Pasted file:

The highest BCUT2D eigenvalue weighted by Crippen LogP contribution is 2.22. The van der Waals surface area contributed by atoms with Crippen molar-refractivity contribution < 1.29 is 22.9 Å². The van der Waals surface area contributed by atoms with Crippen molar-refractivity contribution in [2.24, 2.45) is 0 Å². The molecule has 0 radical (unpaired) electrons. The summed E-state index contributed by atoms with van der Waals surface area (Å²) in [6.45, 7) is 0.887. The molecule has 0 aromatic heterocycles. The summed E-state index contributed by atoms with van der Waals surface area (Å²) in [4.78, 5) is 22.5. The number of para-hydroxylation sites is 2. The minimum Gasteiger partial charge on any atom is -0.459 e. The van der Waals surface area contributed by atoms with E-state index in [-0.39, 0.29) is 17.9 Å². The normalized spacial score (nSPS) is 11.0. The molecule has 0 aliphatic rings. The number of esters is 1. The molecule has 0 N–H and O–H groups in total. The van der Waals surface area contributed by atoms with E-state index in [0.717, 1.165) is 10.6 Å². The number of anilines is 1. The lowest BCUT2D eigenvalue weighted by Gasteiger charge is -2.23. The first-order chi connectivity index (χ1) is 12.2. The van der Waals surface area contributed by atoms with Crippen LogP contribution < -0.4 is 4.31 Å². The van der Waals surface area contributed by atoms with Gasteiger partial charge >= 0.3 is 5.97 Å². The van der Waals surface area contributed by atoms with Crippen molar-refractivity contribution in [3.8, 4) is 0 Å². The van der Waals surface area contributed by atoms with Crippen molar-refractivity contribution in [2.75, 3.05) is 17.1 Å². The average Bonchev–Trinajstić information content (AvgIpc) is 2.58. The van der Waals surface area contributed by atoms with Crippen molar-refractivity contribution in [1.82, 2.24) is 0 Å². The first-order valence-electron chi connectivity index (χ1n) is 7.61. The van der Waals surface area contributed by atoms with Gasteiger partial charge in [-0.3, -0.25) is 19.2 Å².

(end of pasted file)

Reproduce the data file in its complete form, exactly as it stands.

The highest BCUT2D eigenvalue weighted by Crippen LogP contribution is 2.22. The van der Waals surface area contributed by atoms with Crippen molar-refractivity contribution < 1.29 is 22.9 Å². The van der Waals surface area contributed by atoms with Crippen molar-refractivity contribution in [2.24, 2.45) is 0 Å². The molecule has 0 radical (unpaired) electrons. The summed E-state index contributed by atoms with van der Waals surface area (Å²) in [6.45, 7) is 0.887. The molecule has 0 aromatic heterocycles. The summed E-state index contributed by atoms with van der Waals surface area (Å²) in [4.78, 5) is 22.5. The number of para-hydroxylation sites is 2. The minimum Gasteiger partial charge on any atom is -0.459 e. The van der Waals surface area contributed by atoms with E-state index in [-0.39, 0.29) is 17.9 Å². The normalized spacial score (nSPS) is 11.0. The molecule has 0 aliphatic rings. The number of esters is 1. The molecule has 0 N–H and O–H groups in total. The van der Waals surface area contributed by atoms with E-state index in [0.717, 1.165) is 10.6 Å². The number of anilines is 1. The lowest BCUT2D eigenvalue weighted by Gasteiger charge is -2.23. The first-order chi connectivity index (χ1) is 12.2. The van der Waals surface area contributed by atoms with Crippen LogP contribution < -0.4 is 4.31 Å². The van der Waals surface area contributed by atoms with Gasteiger partial charge >= 0.3 is 5.97 Å². The van der Waals surface area contributed by atoms with Crippen molar-refractivity contribution in [3.8, 4) is 0 Å². The van der Waals surface area contributed by atoms with Crippen molar-refractivity contribution in [2.75, 3.05) is 17.1 Å². The average Bonchev–Trinajstić information content (AvgIpc) is 2.58. The van der Waals surface area contributed by atoms with Crippen molar-refractivity contribution in [1.82, 2.24) is 0 Å². The first-order valence-electron chi connectivity index (χ1n) is 7.61. The van der Waals surface area contributed by atoms with Gasteiger partial charge in [-0.3, -0.25) is 19.2 Å².